Exercise Challenge Week 3: Understanding Your Body

What is Body Composition:

When we say the term ‘body composition’, we are talking about the proportion of fat and non-fat mass in your body.

  • Body fat: This can be found in muscle tissue, under the skin (subcutaneous fat), or around organs (visceral fat). Some fat is necessary for overall health. “Essential fat” helps protect internal organs, stores fuel for energy, and regulates important body hormones. But you may also have excess storage of fat and non-essential body fat.
  • Non-fat mass: This includes bone, water, muscle, organs, and tissues. It may also be called lean tissue. Non-fat mass tissues are metabolically active, meaning they burn calories for energy, while body fat does not.

It’s important to know your body composition to understand your health, your fitness level, and your improvements beyond just overall weight. Weighing yourself on a regular bathroom scale does not assess your body composition. This is why it is important to also measure your circumferences and, when possible, your body fat.

One common question is how much body fat is healthy? The American Council on Exercise has published the following guidelines:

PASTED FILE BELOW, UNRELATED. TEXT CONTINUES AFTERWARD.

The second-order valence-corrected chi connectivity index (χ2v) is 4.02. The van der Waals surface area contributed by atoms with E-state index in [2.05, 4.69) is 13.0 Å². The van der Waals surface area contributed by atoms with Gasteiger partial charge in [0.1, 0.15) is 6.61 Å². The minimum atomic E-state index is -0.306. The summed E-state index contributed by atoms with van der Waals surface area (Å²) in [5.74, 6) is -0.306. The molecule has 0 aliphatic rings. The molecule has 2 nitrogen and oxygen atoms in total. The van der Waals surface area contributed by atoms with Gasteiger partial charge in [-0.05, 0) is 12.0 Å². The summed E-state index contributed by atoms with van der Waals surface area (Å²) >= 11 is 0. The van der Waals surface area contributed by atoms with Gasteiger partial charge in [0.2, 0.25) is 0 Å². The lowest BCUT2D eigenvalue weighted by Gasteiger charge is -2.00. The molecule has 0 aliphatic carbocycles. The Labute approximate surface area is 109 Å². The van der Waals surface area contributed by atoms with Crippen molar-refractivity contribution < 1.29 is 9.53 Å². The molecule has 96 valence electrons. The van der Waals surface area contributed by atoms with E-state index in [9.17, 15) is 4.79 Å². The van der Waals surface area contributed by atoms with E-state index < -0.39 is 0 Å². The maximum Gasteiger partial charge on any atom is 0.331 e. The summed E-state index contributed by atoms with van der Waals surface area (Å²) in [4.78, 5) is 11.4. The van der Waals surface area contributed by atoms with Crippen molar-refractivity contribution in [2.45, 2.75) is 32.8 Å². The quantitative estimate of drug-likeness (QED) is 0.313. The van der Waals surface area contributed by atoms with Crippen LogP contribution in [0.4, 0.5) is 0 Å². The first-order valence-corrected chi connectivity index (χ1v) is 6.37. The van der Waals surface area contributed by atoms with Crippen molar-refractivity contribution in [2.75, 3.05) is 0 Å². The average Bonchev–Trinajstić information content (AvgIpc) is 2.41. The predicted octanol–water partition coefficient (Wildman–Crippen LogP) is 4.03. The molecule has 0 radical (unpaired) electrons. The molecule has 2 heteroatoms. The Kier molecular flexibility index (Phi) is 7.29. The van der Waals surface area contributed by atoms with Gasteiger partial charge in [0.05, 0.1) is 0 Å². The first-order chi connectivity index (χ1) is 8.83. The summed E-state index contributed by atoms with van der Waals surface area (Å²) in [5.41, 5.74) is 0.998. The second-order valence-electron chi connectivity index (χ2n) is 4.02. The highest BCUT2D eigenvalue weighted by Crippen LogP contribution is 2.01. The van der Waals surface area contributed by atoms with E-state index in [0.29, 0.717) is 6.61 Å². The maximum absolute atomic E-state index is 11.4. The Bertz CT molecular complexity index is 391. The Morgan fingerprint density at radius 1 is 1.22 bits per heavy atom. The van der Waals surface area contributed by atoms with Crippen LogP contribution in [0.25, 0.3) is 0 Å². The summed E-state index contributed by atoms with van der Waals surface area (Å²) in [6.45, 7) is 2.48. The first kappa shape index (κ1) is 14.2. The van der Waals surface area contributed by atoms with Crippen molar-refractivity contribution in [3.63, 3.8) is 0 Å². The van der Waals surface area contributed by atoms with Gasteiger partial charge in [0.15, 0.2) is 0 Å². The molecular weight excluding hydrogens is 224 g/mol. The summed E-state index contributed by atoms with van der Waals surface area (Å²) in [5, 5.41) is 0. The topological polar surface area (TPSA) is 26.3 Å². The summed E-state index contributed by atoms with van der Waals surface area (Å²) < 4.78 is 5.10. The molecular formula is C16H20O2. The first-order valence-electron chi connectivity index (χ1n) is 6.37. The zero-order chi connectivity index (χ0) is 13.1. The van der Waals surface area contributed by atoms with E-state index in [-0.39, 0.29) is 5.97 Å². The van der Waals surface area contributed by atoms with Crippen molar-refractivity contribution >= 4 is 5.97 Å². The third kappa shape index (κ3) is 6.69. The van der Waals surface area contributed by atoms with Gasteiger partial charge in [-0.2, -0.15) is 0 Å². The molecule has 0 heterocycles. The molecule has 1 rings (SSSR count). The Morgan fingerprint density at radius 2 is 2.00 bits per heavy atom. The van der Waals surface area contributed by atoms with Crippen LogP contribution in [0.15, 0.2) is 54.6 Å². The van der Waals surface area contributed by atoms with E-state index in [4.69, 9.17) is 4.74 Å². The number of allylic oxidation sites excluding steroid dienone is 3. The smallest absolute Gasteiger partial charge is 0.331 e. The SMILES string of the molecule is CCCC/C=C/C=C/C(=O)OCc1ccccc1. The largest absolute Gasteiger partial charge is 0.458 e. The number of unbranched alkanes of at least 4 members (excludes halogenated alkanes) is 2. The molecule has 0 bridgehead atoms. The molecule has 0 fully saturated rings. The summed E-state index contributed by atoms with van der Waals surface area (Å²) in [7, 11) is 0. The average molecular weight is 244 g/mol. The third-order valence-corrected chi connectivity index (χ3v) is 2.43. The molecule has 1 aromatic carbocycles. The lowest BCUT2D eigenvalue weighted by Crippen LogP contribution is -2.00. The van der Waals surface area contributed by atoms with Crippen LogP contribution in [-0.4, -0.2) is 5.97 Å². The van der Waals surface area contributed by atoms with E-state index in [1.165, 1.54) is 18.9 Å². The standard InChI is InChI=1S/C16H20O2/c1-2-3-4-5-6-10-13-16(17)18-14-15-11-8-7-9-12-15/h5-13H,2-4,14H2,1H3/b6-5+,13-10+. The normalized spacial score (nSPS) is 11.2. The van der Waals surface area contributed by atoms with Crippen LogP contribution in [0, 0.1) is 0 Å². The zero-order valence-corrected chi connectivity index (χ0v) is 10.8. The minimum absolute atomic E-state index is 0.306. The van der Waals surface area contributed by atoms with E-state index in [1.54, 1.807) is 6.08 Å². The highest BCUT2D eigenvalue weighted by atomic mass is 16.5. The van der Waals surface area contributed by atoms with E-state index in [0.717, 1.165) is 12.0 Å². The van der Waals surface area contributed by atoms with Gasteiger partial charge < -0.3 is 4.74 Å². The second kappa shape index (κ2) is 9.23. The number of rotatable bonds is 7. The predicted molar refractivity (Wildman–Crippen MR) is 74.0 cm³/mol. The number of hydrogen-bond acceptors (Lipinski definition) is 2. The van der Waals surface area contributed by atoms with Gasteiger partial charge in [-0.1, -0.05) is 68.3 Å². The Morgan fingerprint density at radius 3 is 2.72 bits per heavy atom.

ACE Body Fat Percent Norms for Men and Women
    Description Women Men
    Essential Fat 10% to 13% 2% to 5%
    Athletes 14% to 20% 6% to 13%
    Fitness 21% to 24% 14% to 17%
    Acceptable 25% to 31% 18% to 24%
    Obese Over 32% Over 25%

    By these measurements, you should never have less than ~13% body fat if you are a woman, ~5% if you are a man. Otherwise you are endangering your health. Also, note that they provide levels for athletes, as well as those that are very fit. For the average person, look at the acceptable range to understand where you should aim for.

    While we often try to control our body composition through exercise and diet, there are factors it is affected by that we cannot control:

    • Age: People lose muscle mass as they age if they don’t maintain it with sufficient weight training. This results in a slower metabolism.
    • Genes: These play a role in whether you are naturally lean or have a tendency to retain fat, including where you store it.
    • Hormones: These can influence water retention and body composition.
    • Sex: Women have more body fat than men.

    Week 3 Workout

    Workout Link (14:00 workout): This week is a core workout!

    Weekly Challenge:

    Understanding Your Body: Body Composition Challenge

    Why It’s Important: So often we think of weight in black and white terms- we gain weight, we are gaining fat mass. We lose weight, we are losing fat mass. But in reality, weight gain and loss is much more complicated. 

    Your Challenge: With the help of your health coach, set realistic body composition goals to achieve for this challenge for the following measurements: 1) Weight; 2) Body fat; 3) Muscle mass; 4) BMI






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